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Batting practice home run ball hit by one of the Minnesota Twins. (The Winning Run/ DJ)
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View from our seats over the Tigers bullpen in left field. (The Winning RUN/ DJ)

2018 was a wonderful year of baseball for me. I spent far too many hours umpiring, watching, and traveling for baseball. It was an excellent year of exploring the game. I am excited to see what 2019 brings.

DJ

Thankful

Thanksgiving is when we show our gratitude for the wonderful things in our lives. We ought to give thanks more than once a year, as there is always good in our lives. Life is not perfect but there is always a reason to be thankful. I have many things to be thankful for, and one of them is baseball. Baseball is so much more than just a game. It touches every area of my life.

I am thankful for the close friends I have because of baseball. John, Bernie, and Kevin are a few of my friends who share in my obsession with the game. Discussions of a game, a player, a stat, or something funny are daily occurrences. Whether we are together or a thousand miles apart, friends make life and baseball better.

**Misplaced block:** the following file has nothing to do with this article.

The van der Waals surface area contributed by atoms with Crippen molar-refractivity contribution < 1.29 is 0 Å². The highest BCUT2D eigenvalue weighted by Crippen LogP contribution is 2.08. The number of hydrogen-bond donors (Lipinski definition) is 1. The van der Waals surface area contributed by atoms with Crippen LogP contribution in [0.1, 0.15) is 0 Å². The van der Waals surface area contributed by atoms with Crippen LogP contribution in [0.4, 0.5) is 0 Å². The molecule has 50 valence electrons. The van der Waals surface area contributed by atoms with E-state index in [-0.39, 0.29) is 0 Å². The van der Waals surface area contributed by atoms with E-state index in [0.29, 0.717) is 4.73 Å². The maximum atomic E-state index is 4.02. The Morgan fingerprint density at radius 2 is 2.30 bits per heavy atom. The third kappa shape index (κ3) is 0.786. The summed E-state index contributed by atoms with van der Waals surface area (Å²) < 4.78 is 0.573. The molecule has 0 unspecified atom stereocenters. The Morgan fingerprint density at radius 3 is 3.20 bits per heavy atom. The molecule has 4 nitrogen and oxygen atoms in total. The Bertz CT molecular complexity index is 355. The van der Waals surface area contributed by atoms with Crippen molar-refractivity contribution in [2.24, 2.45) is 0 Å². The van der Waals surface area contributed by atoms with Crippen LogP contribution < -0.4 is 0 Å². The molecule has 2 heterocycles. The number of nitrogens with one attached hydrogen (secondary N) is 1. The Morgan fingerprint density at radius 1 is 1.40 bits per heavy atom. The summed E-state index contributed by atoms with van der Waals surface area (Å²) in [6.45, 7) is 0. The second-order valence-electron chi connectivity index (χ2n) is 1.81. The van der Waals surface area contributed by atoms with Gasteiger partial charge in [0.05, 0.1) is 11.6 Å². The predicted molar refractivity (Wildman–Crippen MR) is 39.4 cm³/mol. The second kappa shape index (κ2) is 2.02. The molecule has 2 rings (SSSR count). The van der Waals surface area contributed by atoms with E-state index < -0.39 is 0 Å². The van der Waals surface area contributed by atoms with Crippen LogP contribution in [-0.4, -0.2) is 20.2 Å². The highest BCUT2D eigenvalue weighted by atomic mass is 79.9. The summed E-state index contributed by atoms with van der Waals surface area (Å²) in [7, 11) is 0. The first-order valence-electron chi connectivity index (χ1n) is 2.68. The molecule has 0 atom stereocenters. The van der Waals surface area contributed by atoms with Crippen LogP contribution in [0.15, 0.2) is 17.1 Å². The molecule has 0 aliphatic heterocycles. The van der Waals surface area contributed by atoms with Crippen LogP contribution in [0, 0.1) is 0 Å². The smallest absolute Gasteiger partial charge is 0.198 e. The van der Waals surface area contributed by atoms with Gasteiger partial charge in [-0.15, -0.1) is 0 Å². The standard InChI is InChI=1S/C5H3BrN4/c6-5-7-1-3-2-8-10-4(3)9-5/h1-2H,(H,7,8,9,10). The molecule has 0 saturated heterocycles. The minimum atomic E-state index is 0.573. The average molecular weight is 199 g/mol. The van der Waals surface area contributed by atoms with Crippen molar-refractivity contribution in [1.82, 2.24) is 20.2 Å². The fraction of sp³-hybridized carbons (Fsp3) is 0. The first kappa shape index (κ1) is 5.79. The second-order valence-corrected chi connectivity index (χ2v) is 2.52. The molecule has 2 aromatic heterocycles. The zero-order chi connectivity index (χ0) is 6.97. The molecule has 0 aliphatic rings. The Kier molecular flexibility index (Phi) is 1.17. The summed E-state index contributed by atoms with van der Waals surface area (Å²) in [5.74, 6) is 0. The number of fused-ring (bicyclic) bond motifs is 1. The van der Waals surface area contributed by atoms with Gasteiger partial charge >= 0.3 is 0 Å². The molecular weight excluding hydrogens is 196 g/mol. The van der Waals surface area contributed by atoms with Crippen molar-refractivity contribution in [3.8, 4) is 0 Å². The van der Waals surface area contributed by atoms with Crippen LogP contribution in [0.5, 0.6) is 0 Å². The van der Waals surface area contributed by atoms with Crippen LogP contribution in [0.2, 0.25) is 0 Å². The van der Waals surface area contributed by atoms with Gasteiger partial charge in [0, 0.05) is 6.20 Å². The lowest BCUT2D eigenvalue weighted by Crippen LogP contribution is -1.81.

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Bernie, Kevin, and I at our second Pirates games over Memorial Day Weekend 2017. We saw Pittsburgh play the Mets and Diamondbacks that weekend. (The Winning Run)

I am thankful for my family and the memories we have because of baseball. Attending baseball games with my Parents and Jesse. Watching the Braves play on television with my Grandfather and Great Aunt. Sharing my love of the game with my Wife. Plotting the baseball indoctrination of my Nephew and Niece. Who better to share what you love than with who you love.

I am thankful for the travel my love of baseball has spurred. Driving to Boston with my now Wife to watch a game at Fenway on Memorial Day. Going to Giants and Athletics games on our honeymoon. Last minute trips to Pittsburgh to see the Pirates play. Planned trips to Pittsburgh to watch the Pirates play the Mets and Diamondbacks. Flying to New York, Chicago, and Los Angeles to see historic ballparks. Minor League road trips. Exploring Cooperstown and the Negro Leagues Museum. I love traveling and baseball, they are better when they are together.

I am thankful I became an umpire. Having a front row seat to a baseball game is the best way to watch. Baseball makes the weather perfect, regardless if it means calling games on the surface of the sun in July or in the Polar arctic in March. The bumps, bruises, and trips to the Emergency Room are the cost of admission. Umpiring was not in my life’s plan, but I am glad life does not always follow the plan. There is no better way to spend a day than calling balls and strikes in the sunshine. I umpire for the love of baseball, not the paycheck.